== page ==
Scientists have developed two most likely methods for fighting the key cancer cell mutations. One is to develop personalized vaccines for patients to train their immune systems to detect and fight specific trunk antigens. The second method would be to populate existing cells in the patient’s immune system that already fight the key antigens.
The difficulty with personalized vaccine development is that it is costly and time consuming – which is, experts say, impractical for patients who seek immediate help. Another issue is that the method of targeting key mutations, although practical, will be difficult because cancer cells are ever-changing, often times losing initial antigens or developing a veil or “smokescreen” that makes them difficult to detect.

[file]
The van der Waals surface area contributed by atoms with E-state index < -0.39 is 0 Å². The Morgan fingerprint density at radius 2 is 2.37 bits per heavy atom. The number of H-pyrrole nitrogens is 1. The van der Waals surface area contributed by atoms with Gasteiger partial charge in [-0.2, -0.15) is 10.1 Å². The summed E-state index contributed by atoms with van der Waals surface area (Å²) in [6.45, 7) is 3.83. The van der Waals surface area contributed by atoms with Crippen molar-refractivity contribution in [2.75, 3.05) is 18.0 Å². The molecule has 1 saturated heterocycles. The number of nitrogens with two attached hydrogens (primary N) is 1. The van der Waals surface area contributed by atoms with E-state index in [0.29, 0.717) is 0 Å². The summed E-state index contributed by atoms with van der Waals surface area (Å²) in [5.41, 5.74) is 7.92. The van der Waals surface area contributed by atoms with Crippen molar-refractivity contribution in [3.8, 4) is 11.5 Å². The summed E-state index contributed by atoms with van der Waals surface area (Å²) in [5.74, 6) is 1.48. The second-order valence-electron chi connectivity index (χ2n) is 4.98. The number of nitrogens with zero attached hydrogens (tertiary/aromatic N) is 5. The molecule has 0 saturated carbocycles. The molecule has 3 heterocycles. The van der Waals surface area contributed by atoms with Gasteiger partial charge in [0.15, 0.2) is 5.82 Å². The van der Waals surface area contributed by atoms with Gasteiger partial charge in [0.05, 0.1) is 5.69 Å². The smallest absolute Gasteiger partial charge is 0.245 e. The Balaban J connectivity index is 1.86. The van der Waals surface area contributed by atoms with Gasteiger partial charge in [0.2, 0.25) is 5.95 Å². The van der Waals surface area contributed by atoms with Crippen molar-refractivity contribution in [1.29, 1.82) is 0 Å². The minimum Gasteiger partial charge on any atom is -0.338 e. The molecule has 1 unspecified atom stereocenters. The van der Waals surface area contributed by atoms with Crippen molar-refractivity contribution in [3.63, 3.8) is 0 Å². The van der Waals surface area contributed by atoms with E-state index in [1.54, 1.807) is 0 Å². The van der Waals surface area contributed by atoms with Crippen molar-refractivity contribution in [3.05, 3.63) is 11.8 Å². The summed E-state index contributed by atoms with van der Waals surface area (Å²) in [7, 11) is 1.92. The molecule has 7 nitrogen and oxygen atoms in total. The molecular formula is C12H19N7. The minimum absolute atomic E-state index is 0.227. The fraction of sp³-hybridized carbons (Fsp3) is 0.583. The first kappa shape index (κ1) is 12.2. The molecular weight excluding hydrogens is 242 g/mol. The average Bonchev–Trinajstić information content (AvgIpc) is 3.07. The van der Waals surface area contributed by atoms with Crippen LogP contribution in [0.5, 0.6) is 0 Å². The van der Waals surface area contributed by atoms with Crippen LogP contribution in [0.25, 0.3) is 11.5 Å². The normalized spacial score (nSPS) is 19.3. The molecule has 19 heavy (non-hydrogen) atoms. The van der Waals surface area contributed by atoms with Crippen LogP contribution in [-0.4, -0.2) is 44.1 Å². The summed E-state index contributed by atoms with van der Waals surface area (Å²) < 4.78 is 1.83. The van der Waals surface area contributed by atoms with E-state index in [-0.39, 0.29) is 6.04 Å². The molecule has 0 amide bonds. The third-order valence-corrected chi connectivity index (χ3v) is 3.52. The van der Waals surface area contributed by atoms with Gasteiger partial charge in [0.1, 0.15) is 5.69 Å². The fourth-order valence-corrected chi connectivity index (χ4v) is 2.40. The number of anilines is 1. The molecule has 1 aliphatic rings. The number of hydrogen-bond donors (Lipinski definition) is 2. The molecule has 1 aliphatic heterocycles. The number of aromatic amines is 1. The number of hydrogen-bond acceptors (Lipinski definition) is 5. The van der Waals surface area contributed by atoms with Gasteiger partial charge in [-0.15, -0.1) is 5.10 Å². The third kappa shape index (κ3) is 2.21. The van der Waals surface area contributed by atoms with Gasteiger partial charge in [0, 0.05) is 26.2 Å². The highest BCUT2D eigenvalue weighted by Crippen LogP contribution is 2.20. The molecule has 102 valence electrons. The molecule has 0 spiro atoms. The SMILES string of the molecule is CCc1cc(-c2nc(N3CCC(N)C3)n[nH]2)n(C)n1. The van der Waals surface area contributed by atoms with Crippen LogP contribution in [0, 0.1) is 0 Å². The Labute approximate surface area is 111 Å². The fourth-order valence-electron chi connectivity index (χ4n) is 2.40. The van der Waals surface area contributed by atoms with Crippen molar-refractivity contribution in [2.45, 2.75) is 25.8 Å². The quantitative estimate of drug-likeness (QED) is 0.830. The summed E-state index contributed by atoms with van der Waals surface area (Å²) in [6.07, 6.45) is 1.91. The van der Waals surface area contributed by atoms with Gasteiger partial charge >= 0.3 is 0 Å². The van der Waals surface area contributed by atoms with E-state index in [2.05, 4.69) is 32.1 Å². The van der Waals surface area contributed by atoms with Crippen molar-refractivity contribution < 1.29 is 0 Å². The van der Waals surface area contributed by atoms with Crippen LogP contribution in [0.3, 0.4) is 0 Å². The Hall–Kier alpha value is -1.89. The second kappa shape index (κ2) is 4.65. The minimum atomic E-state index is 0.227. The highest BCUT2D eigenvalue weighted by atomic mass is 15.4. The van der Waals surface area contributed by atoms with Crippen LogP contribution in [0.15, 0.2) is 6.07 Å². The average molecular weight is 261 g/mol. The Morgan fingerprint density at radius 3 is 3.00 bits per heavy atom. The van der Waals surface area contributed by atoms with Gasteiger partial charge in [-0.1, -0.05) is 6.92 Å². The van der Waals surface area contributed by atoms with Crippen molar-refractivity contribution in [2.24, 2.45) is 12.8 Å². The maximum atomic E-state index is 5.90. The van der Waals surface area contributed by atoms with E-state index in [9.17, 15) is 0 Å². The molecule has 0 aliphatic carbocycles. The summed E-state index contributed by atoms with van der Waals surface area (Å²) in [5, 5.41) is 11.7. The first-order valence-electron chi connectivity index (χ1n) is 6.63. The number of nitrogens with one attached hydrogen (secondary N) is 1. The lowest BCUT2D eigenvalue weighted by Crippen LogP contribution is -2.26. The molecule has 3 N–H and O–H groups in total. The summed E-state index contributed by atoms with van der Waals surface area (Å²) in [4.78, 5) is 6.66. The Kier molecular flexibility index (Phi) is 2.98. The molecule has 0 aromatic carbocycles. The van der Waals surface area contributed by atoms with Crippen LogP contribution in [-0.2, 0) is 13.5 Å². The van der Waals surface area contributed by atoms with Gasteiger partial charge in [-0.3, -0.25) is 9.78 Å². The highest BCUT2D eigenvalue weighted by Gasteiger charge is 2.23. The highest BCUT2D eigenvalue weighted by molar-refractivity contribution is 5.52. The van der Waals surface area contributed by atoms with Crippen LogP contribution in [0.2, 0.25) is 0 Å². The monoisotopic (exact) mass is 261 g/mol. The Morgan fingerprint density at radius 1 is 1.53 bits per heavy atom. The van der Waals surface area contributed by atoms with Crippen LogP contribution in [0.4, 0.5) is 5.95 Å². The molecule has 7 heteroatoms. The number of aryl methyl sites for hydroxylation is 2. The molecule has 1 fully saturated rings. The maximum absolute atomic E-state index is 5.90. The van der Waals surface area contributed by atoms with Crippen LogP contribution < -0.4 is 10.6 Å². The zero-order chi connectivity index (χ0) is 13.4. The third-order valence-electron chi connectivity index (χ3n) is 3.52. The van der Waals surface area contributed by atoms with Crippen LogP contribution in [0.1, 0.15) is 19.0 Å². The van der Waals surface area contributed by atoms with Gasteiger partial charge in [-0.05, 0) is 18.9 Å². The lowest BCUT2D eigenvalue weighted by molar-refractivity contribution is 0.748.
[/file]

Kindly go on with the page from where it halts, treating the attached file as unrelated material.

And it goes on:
While the method could in fact only work in theory, the discovery itself sheds lights on immunotherapy drugs which do not work on most patients.
Read full story at: BBC